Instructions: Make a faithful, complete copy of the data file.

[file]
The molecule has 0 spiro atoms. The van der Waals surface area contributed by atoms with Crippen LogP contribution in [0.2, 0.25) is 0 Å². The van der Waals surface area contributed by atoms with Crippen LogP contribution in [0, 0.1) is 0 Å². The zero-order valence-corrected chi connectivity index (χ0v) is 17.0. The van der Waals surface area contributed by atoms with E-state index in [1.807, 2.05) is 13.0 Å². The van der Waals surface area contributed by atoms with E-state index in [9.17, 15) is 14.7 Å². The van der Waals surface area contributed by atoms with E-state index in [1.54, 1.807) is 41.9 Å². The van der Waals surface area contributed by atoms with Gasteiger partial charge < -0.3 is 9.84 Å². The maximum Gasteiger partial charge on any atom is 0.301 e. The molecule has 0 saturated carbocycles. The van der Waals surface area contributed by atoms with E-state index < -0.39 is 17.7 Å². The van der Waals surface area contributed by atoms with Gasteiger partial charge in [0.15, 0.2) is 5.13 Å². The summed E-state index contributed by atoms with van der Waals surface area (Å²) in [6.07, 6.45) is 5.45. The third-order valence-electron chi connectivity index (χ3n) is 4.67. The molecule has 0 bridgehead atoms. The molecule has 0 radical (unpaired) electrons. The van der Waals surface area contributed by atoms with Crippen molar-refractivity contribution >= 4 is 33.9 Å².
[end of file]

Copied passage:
The molecule has 0 spiro atoms. The van der Waals surface area contributed by atoms with Crippen LogP contribution in [0.2, 0.25) is 0 Å². The van der Waals surface area contributed by atoms with Crippen LogP contribution in [0, 0.1) is 0 Å². The zero-order valence-corrected chi connectivity index (χ0v) is 17.0. The van der Waals surface area contributed by atoms with E-state index in [1.807, 2.05) is 13.0 Å². The van der Waals surface area contributed by atoms with E-state index in [9.17, 15) is 14.7 Å². The van der Waals surface area contributed by atoms with E-state index in [1.54, 1.807) is 41.9 Å². The van der Waals surface area contributed by atoms with Gasteiger partial charge < -0.3 is 9.84 Å². The maximum Gasteiger partial charge on any atom is 0.301 e. The molecule has 0 saturated carbocycles. The van der Waals surface area contributed by atoms with E-state index < -0.39 is 17.7 Å². The van der Waals surface area contributed by atoms with Gasteiger partial charge in [0.15, 0.2) is 5.13 Å². The summed E-state index contributed by atoms with van der Waals surface area (Å²) in [6.07, 6.45) is 5.45. The third-order valence-electron chi connectivity index (χ3n) is 4.67. The molecule has 0 bridgehead atoms. The molecule has 0 radical (unpaired) electrons. The van der Waals surface area contributed by atoms with Crippen molar-refractivity contribution >= 4 is 33.9 Å².